No, we’re not talking about minerals – heavy metal music, as well as music in the emo, hardcore, punk, and screamo genres may actually be beneficial to your health.
If you like that sort of thing, that is.
A study from the University of Queensland in Australia looked at the emotional responses of volunteers when exposed to “extreme” genres of music like the ones listed above.
What they found was the volunteers, all of whom were already fans of these musical genres, experienced a wide range of positive feelings, including happiness, calmness, and a sense of being inspired.
Fighting The Stereotype
It’s a common perception that individuals who listen to these genres of music are generally angry, and that the music reflects a negative emotional state in the listener.
But according to the study, which was published in the journal Frontiers In Human Neuroscience, regular listeners of heavy metal and associated types of music actually felt better for it – even after a 15-minute “anger induction” where they were prompted to recall unhappy personal experiences(1).
This shows that head-banging music doesn’t necessarily amplify negative emotions – in fact, it can actively fight them.
A Healthy Way Of Processing Anger
The study concluded that:
“The findings indicate that extreme music did not make angry participants angrier; rather, it appeared to match their physiological arousal and result in an increase in positive emotions. Listening to extreme music may represent a healthy way of processing anger for these listeners.”
Listeners, the researchers believe, tend to gravitate towards music that matches their current level of agitation or stress, using the energy and rhythm of the music to help them process their feelings.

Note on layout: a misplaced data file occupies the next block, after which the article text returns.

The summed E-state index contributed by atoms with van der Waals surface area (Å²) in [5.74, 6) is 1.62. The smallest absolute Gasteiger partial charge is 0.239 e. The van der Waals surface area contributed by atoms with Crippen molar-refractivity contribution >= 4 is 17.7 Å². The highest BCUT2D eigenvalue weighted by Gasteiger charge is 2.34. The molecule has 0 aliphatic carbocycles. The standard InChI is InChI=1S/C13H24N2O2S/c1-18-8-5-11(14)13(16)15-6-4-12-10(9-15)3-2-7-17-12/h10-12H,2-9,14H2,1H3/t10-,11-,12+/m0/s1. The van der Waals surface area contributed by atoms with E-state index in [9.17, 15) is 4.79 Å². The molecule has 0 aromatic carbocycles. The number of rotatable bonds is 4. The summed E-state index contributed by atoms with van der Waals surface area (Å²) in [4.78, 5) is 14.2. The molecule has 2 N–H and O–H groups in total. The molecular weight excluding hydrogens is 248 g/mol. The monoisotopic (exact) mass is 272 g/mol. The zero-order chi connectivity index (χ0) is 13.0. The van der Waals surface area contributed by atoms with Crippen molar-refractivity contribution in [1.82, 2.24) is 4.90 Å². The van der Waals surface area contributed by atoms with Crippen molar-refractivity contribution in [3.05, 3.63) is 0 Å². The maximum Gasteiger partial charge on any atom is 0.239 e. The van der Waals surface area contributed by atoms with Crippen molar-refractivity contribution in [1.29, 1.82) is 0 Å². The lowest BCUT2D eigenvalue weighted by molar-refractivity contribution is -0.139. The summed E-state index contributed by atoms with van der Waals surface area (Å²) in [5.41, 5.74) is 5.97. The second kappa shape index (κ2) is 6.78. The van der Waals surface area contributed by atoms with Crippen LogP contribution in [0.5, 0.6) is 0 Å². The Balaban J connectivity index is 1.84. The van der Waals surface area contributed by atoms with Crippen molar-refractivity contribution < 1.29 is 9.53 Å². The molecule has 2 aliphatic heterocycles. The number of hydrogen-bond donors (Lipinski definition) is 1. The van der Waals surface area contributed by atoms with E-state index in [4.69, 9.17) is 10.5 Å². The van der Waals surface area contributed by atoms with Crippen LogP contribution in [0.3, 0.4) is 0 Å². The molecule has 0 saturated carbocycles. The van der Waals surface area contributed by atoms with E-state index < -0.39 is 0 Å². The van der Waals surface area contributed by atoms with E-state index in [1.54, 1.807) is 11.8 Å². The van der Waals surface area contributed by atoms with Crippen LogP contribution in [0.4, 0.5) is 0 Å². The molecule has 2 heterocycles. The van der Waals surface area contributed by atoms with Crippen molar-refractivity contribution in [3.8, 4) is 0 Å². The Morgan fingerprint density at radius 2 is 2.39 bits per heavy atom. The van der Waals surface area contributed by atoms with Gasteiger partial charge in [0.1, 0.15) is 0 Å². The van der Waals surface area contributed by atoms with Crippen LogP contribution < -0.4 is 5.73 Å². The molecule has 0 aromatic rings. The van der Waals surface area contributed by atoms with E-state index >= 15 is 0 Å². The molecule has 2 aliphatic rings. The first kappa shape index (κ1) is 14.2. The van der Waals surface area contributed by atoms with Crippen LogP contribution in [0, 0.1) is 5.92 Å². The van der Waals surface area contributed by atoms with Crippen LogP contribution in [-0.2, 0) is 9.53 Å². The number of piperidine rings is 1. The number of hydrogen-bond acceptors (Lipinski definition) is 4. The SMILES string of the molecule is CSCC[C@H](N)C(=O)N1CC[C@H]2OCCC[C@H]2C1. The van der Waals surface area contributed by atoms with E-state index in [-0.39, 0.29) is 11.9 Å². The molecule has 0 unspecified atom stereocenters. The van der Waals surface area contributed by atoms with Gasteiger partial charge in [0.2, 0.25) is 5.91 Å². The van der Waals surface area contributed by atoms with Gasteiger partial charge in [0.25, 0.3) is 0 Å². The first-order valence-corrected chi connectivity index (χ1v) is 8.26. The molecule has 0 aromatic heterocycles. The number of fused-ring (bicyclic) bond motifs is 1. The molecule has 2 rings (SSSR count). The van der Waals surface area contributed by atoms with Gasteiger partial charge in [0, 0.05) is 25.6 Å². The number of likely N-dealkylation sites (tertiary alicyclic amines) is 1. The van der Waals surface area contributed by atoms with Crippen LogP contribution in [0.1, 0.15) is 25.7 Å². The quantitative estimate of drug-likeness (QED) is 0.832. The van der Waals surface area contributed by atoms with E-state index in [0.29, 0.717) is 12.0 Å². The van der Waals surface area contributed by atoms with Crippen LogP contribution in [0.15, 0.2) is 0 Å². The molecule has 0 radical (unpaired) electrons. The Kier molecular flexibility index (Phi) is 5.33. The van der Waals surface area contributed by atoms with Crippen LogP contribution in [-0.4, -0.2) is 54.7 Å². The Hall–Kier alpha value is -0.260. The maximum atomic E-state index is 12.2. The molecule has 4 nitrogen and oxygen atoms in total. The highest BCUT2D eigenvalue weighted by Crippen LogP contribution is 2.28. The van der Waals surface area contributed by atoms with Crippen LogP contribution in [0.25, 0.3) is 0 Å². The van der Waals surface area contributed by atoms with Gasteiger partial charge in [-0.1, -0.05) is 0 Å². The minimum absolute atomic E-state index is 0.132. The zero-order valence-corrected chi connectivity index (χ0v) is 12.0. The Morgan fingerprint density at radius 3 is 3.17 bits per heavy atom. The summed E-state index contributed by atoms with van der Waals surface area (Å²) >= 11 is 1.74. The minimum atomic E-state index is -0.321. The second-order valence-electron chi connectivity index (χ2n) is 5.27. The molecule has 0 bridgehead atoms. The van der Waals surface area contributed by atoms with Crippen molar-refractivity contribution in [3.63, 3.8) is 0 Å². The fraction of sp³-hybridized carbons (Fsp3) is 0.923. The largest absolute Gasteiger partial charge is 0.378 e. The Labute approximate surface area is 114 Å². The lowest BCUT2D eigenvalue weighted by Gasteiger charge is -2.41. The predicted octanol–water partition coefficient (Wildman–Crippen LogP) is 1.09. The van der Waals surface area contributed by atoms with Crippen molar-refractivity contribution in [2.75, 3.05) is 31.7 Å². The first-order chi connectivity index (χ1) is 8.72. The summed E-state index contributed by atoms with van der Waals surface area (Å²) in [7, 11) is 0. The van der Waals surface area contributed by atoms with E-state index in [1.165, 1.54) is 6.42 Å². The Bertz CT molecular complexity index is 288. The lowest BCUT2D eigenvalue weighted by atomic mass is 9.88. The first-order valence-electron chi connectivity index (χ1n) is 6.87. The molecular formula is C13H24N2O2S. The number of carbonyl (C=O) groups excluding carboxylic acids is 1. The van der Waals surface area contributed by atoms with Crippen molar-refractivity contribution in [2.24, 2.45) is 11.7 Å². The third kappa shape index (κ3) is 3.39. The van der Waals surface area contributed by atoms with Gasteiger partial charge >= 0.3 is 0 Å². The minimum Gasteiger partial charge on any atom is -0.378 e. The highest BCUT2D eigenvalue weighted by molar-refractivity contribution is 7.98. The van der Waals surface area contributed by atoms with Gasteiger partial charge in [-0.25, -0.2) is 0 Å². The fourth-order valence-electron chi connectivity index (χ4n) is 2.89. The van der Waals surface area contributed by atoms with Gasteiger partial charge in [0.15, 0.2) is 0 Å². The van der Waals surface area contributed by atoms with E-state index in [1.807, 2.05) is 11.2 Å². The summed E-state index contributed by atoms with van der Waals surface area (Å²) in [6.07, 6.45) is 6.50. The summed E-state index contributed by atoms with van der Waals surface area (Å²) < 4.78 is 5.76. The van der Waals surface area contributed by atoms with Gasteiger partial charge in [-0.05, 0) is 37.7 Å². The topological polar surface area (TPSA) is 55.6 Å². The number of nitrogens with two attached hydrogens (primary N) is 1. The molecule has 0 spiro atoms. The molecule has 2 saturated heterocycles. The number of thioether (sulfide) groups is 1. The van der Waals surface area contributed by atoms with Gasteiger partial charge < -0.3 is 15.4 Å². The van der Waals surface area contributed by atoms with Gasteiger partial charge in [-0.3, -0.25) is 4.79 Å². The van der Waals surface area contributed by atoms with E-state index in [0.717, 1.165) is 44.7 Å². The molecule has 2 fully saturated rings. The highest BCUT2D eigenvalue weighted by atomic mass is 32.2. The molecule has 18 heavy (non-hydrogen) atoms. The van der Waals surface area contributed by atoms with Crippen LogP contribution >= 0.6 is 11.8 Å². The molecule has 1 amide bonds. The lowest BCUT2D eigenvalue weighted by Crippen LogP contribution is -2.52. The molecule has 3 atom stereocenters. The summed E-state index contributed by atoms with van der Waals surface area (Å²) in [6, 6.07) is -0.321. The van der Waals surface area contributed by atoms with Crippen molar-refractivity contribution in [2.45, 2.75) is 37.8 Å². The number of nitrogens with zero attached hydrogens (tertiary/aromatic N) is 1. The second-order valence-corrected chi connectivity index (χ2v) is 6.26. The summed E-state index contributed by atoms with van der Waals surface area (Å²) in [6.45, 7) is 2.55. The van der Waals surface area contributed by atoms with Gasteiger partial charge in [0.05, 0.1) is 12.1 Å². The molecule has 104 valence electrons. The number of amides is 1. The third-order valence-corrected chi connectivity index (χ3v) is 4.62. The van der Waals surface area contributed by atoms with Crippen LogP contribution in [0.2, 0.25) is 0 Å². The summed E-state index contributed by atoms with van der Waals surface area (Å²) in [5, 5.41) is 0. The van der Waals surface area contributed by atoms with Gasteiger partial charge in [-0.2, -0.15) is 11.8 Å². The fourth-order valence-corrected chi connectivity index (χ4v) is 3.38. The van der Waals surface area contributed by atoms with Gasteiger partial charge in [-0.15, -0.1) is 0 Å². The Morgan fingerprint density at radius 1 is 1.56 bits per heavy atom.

“We found the music regulated sadness and enhanced positive emotions,” said one of the researchers on the study in a recent press release.
“When experiencing anger, extreme music fans liked to listen to music that could match their anger. The music helped them explore the full gamut of emotion they felt, but also left them feeling more active and inspired.”
“Results showed levels of hostility, irritability and stress decreased after the music was introduced, and the most significant change reported was the level of inspiration they felt.”(2)
The researchers also found that when angry participants were allowed to pick songs from their playlist, they chose songs with themes including anger, aggression, isolation, and sadness – yet “participants reported they used music to enhance their happiness, immerse themselves in feelings of love and enhance their well-being.”
Learning To Love Unusual Music Genres
If you’re not a fan of heavy metal or other extreme musical genres, there’s still hope – studies show that our love of specific musical genres is learned over time, rather than being innate.
One study of 66 volunteers with a range of musical training concluded that “musical harmony can be learnt and it is a matter of training the brain to hear the sounds… so if you thought that the music of some exotic culture (or Jazz) sounded like the wailing of cats, it’s simply because you haven’t learnt to listen by their rules.”(3)
In other words, if you don’t get the appeal of screamo or punk music, you could just need to learn more about the genres – and then you’ll be well on your way to using them to effectively manage stress.[mks_toggle title=”sources” state=”close “]